We are pleased to republish with permission, a Tax Notes article my Partner Ryan Carrere and I published on April 27, 2015. For those practitioners with clients with offshore financial accounts, the filing season isn’t over until after the June 30, 2015 due date for filing FBARs for 2014. No extensions allowed. For some clients it may be getting a little late to say “I just found out about FBARs.” The issue for practitioners is this: it’s one thing to ask if your client had overseas accounts for purposes of a timely FBAR filing for 2014. It is quite another to ask the client, “is there anything else I should know about regarding any offshore activities?”
Filing Season Pointers: Better Ask About Foreign Accounts & Assets
By Steven J. Mopsick and Ryan T. Carrere
April 15 has come and gone, but the filing season is not really over until after June 30, when foreign bank account reports are due. Hopefully, most return preparers asked their clients about ownership of (or signature authority over) foreign financial accounts in preparation for the April 15 filing. It’s getting a little late to ignore, as some preparers have for years, Part III of Schedule B for both Form 1040A and Form 1040. In plain language, Part III says: ‘‘If ‘Yes’, are you required to file FinCEN Form 114, Report of Foreign Bank and Financial Accounts (FBAR), to report that financial interest or signature authority? See FinCEN Form 114 and its instructions for filing requirements and exceptions to those requirements.’’ This should put any return preparer on notice that there might be some additional work to do.
FBARs have been required since the early 1970s under the Bank Secrecy Act, but it was not until 2004 that the Treasury Department turned over FBAR responsibility to the IRS. With enforcement of offshore reporting issues now an IRS priority, return preparers must devote special attention to proper reporting of offshore accounts and assets. Taxpayers with FBAR requirements not only need to report from now on, they may need to correct past delinquencies before the IRS catches up with them.
There Is a New Reporting Paradigm
For generations in the United States, we have been accustomed to thinking at tax filing time that we just need to let the government know each April how much taxable income we made; hence the quaint phrase ‘‘voluntary self-reporting.’’ Now, however, with FBARs and other information reporting forms, we are required to report to the government how much we have overseas, regardless of the presence or absence of a taxable event during the past reporting period. If need be, Uncle Sam can let us know if he thinks we need to chat.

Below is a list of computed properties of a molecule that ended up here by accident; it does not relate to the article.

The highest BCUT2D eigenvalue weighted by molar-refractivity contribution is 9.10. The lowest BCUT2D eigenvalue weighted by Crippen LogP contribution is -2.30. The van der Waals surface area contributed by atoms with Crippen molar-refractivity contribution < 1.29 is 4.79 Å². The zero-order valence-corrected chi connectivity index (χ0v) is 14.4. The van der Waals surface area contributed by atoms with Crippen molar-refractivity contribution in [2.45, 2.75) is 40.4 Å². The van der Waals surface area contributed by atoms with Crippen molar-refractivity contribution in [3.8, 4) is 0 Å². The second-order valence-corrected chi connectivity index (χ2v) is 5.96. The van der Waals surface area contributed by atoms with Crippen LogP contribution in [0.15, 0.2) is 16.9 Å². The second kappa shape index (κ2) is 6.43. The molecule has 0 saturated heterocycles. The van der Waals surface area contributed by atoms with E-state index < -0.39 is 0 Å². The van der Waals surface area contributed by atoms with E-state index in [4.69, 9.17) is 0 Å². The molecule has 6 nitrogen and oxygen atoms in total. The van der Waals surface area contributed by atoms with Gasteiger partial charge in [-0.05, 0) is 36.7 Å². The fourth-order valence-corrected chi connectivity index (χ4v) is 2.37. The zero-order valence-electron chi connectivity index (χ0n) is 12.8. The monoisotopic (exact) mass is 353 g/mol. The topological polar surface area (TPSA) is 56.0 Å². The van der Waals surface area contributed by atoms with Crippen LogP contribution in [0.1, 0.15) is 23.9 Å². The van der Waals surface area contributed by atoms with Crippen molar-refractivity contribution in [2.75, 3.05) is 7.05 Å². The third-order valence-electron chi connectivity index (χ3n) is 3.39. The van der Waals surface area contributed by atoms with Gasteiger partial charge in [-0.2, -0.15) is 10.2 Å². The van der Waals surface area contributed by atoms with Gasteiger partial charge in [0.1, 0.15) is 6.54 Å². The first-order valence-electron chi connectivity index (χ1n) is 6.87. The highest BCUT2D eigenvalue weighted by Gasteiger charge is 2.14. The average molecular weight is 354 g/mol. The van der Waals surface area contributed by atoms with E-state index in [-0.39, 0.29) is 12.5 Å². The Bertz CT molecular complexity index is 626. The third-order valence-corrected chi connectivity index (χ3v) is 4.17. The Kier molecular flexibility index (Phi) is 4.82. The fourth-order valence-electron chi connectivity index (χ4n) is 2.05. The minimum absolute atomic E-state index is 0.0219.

Tax practitioners, preparers, and accountants have been slowly rising to the challenges presented by FBAR compliance issues. U.S. taxpayers with undisclosed foreign financial assets now have four options for complying. Many taxpayers are considering the IRS streamlined filing compliance procedure for a reduced-penalty scheme, which requires that they swear under penalty of perjury that they did not willfully fail to file FBARs (or any other information return) or willfully fail to report in- come.
The IRS was slow to take on FBAR enforcement in 2004. In 2009 the Service rolled out the first of three offshore voluntary disclosure programs that allowed taxpayers with suspicious and embarrassing noncompliance histories to simply say, ‘‘I’ll be good from now on,’’ and pay the back taxes plus large penalties. This is nothing new. Since the early 20th century, the IRS policy has been that even if there was willful noncompliance, no one who comes forward voluntarily to self-correct will have to go to jail.
The role assigned to the IRS in 2004 regarding FBAR and other foreign tax issues, compounded by a surge of people coming forward to confess their sinful past behavior, caused the voluntary disclosure program to get backed up. Smartly, in June 2014 the commissioner made it a lot easier to counsel clients with benign non-willful scenarios. The revised streamlined filing compliance procedure now allows more taxpayers to participate and also helps the government to process FBAR compliance cases by funneling more cases through the system.
After the practitioner makes a threshold assessment of the potential criminal penalties in a given case, other issues arise. Among them are distinguishing willful from non-willful conduct, which can be challenging. As recently as October 9, 2014, the IRS published on its website instructions for U.S. taxpayers residing in the United States under the new streamlined procedures. It defined non-willful conduct as ‘‘conduct that is due to negligence, inadvertence, or mistake or conduct that is the result of a good faith misunderstanding of the requirements of the law.’’
In the Internal Revenue Manual, the IRS defines willfulness as a ‘‘voluntary, intentional violation of a known legal duty.’’ Willfulness is shown by knowledge of reporting requirements and a conscious choice not to comply. Complicating the analysis is the concept of willful blindness. According to the IRM, willful blindness: